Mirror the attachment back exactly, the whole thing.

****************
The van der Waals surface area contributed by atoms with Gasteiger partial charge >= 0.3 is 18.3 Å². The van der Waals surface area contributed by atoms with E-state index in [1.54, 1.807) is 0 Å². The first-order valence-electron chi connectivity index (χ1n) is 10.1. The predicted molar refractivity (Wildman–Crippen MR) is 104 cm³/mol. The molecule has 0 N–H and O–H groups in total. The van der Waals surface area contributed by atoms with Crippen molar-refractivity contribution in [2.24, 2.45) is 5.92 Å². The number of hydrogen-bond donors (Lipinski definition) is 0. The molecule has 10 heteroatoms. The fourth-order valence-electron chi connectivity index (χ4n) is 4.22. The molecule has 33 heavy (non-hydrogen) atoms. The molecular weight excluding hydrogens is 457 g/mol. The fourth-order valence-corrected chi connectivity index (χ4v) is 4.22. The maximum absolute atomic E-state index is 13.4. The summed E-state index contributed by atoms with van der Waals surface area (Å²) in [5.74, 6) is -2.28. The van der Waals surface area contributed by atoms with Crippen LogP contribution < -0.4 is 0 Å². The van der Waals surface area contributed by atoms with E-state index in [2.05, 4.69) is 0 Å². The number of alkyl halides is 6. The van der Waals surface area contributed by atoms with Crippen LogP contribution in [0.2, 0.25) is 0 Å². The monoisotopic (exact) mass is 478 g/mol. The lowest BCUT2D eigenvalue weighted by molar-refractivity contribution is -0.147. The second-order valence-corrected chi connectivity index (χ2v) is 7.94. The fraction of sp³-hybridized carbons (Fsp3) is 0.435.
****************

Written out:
The van der Waals surface area contributed by atoms with Gasteiger partial charge >= 0.3 is 18.3 Å². The van der Waals surface area contributed by atoms with E-state index in [1.54, 1.807) is 0 Å². The first-order valence-electron chi connectivity index (χ1n) is 10.1. The predicted molar refractivity (Wildman–Crippen MR) is 104 cm³/mol. The molecule has 0 N–H and O–H groups in total. The van der Waals surface area contributed by atoms with Crippen molar-refractivity contribution in [2.24, 2.45) is 5.92 Å². The number of hydrogen-bond donors (Lipinski definition) is 0. The molecule has 10 heteroatoms. The fourth-order valence-electron chi connectivity index (χ4n) is 4.22. The molecule has 33 heavy (non-hydrogen) atoms. The molecular weight excluding hydrogens is 457 g/mol. The fourth-order valence-corrected chi connectivity index (χ4v) is 4.22. The maximum absolute atomic E-state index is 13.4. The summed E-state index contributed by atoms with van der Waals surface area (Å²) in [5.74, 6) is -2.28. The van der Waals surface area contributed by atoms with Crippen LogP contribution < -0.4 is 0 Å². The van der Waals surface area contributed by atoms with E-state index in [2.05, 4.69) is 0 Å². The number of alkyl halides is 6. The van der Waals surface area contributed by atoms with Crippen LogP contribution in [0.2, 0.25) is 0 Å². The monoisotopic (exact) mass is 478 g/mol. The lowest BCUT2D eigenvalue weighted by molar-refractivity contribution is -0.147. The second-order valence-corrected chi connectivity index (χ2v) is 7.94. The fraction of sp³-hybridized carbons (Fsp3) is 0.435.